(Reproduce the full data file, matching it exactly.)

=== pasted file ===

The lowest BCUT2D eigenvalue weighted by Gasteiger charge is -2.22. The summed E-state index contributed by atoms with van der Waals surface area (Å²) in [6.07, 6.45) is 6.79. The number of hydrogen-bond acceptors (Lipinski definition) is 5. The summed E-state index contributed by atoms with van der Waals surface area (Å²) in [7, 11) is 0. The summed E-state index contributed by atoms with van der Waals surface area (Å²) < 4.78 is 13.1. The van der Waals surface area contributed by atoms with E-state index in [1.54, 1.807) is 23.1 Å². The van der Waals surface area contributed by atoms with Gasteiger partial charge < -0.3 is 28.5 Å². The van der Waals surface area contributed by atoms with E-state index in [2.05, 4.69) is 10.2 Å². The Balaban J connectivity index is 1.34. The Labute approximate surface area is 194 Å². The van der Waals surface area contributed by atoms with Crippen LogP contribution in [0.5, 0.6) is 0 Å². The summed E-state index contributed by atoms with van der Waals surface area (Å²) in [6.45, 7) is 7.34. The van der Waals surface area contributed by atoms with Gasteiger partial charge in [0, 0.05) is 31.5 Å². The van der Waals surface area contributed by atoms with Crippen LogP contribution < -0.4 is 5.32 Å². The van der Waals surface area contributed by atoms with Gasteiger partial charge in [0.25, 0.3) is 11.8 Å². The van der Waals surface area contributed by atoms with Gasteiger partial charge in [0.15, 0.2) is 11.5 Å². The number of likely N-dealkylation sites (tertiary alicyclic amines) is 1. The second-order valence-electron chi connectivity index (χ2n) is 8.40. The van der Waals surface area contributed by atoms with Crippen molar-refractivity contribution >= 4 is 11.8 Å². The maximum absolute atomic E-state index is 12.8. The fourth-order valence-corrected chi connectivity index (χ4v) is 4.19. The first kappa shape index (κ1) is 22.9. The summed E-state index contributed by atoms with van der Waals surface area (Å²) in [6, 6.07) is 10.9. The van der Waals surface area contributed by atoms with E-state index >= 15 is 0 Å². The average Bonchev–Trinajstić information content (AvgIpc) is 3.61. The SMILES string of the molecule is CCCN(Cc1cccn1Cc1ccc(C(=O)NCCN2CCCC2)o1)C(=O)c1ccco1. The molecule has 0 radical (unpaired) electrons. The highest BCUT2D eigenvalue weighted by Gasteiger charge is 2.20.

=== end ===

The lowest BCUT2D eigenvalue weighted by Gasteiger charge is -2.22. The summed E-state index contributed by atoms with van der Waals surface area (Å²) in [6.07, 6.45) is 6.79. The number of hydrogen-bond acceptors (Lipinski definition) is 5. The summed E-state index contributed by atoms with van der Waals surface area (Å²) in [7, 11) is 0. The summed E-state index contributed by atoms with van der Waals surface area (Å²) < 4.78 is 13.1. The van der Waals surface area contributed by atoms with E-state index in [1.54, 1.807) is 23.1 Å². The van der Waals surface area contributed by atoms with Gasteiger partial charge < -0.3 is 28.5 Å². The van der Waals surface area contributed by atoms with E-state index in [2.05, 4.69) is 10.2 Å². The Balaban J connectivity index is 1.34. The Labute approximate surface area is 194 Å². The van der Waals surface area contributed by atoms with Crippen LogP contribution in [0.5, 0.6) is 0 Å². The summed E-state index contributed by atoms with van der Waals surface area (Å²) in [6.45, 7) is 7.34. The van der Waals surface area contributed by atoms with Gasteiger partial charge in [0, 0.05) is 31.5 Å². The van der Waals surface area contributed by atoms with Crippen LogP contribution < -0.4 is 5.32 Å². The van der Waals surface area contributed by atoms with Gasteiger partial charge in [0.25, 0.3) is 11.8 Å². The van der Waals surface area contributed by atoms with Gasteiger partial charge in [0.15, 0.2) is 11.5 Å². The number of likely N-dealkylation sites (tertiary alicyclic amines) is 1. The second-order valence-electron chi connectivity index (χ2n) is 8.40. The van der Waals surface area contributed by atoms with Crippen molar-refractivity contribution >= 4 is 11.8 Å². The maximum absolute atomic E-state index is 12.8. The fourth-order valence-corrected chi connectivity index (χ4v) is 4.19. The first kappa shape index (κ1) is 22.9. The summed E-state index contributed by atoms with van der Waals surface area (Å²) in [6, 6.07) is 10.9. The van der Waals surface area contributed by atoms with E-state index >= 15 is 0 Å². The average Bonchev–Trinajstić information content (AvgIpc) is 3.61. The SMILES string of the molecule is CCCN(Cc1cccn1Cc1ccc(C(=O)NCCN2CCCC2)o1)C(=O)c1ccco1. The molecule has 0 radical (unpaired) electrons. The highest BCUT2D eigenvalue weighted by Gasteiger charge is 2.20.